When U.S. Rep. Darrell Issa, R-Calif., took over the House Oversight and Government Reform Committee in January, he was famously dubbed the Obama administration's "annoyer-in-chief." Issa called the Obama administration the most corrupt in history and promised that investigations he was planning over the next two years would save American taxpayers $200 million.

When U.S. Rep. Darrell Issa, R-Calif., took over the House Oversight and Government Reform Committee in January, he was famously dubbed the Obama administration's "annoyer-in-chief." Issa called the Obama administration the most corrupt in history and promised that investigations he was planning over the next two years would save American taxpayers $200 million.

The adage — "people who live in glass houses shouldn't throw stones" — comes to mind in the wake of a New York Times front page exposé of Issa's own questionable activities involving the commingling of his business and government life.

One of the richest men in Congress, Issa has frequently participated in government actions that directly benefit his far-flung business interests, the Times reports. For example, he helped arrange a federal earmark for $800,000 worth of roadwork near a medical plaza he owns north of San Diego that enhanced traffic flow and the property's value.

Issa strongly objected to the government's role in encouraging Bank of America to purchase Merrill Lynch during the 2008 financial crisis without disclosing that he had been immersed in business deals with Merrill Lynch involving hundreds of millions of dollars. At a 2008 House hearing into a proposed merger of two satellite radio companies, Issa praised the proposal without mentioning that an electronics firm he owns was involved in a lucrative deal with one of the companies.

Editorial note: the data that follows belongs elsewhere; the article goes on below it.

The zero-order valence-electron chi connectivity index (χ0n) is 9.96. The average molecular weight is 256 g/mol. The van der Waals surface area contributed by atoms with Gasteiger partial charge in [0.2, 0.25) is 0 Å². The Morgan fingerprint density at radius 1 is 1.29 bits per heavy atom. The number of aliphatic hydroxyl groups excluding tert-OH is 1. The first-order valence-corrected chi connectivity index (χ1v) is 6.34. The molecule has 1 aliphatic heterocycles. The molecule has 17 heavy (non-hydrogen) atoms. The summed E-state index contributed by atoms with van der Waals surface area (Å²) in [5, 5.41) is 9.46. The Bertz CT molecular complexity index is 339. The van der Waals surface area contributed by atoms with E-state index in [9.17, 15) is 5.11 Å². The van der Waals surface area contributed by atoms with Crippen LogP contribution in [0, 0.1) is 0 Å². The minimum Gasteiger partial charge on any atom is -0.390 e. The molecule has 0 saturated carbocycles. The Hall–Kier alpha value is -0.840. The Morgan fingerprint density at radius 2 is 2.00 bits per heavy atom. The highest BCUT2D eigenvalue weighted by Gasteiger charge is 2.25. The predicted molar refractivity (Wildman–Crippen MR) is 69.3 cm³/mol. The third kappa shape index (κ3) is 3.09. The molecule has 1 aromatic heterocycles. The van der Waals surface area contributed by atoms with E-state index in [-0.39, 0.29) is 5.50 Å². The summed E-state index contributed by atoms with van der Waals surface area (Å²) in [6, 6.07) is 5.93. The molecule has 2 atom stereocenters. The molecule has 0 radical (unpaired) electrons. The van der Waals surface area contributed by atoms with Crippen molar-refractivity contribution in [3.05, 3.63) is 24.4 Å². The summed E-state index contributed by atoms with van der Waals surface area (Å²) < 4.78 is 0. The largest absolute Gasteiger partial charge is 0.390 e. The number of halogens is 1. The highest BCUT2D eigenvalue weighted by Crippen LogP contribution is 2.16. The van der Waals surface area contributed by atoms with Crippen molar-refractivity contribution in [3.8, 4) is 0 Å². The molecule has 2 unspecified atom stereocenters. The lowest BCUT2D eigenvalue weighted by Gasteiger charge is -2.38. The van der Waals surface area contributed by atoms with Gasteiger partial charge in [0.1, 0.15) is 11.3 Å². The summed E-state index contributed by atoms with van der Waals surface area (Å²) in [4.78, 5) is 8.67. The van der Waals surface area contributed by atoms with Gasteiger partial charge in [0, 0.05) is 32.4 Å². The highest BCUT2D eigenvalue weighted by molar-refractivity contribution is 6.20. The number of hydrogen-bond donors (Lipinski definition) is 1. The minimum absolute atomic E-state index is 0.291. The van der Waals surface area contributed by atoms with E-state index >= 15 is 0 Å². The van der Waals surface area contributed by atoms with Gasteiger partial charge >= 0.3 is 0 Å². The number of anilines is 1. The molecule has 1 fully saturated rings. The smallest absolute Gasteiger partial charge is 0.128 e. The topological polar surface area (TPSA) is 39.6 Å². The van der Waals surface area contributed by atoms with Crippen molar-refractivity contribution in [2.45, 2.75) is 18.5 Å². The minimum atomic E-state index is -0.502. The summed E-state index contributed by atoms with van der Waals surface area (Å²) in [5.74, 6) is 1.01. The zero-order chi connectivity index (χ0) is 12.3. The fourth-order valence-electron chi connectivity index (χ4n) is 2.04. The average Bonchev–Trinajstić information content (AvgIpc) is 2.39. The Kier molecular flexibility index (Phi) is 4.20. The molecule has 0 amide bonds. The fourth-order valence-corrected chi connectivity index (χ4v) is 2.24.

On his congressional website, Issa calls the New York Times article a "hit job" riddled with factual errors. The Times has corrected one mistake. The newspaper says it "misstated the worth of companies involved in his (Issa's) splitting up of a holding company."

But the larger substance of the article has not been challenged. That is — Issa continues to run his expansive business empire while also serving as a member of Congress. Other congressmen with similar wealth have put their holdings into blind trusts to avoid even the appearance of impropriety. Issa has not. That raises obvious questions of conflict. It's impossible to know when Issa's official actions are intended to benefit the American people, his constituents or his own narrow self-interest.

In addition, given the extent of his involvement in his private business, his ability to devote sufficient attention or energy to his congressional duties is called into question.

After all, serving in Congress is supposed to be a full-time job.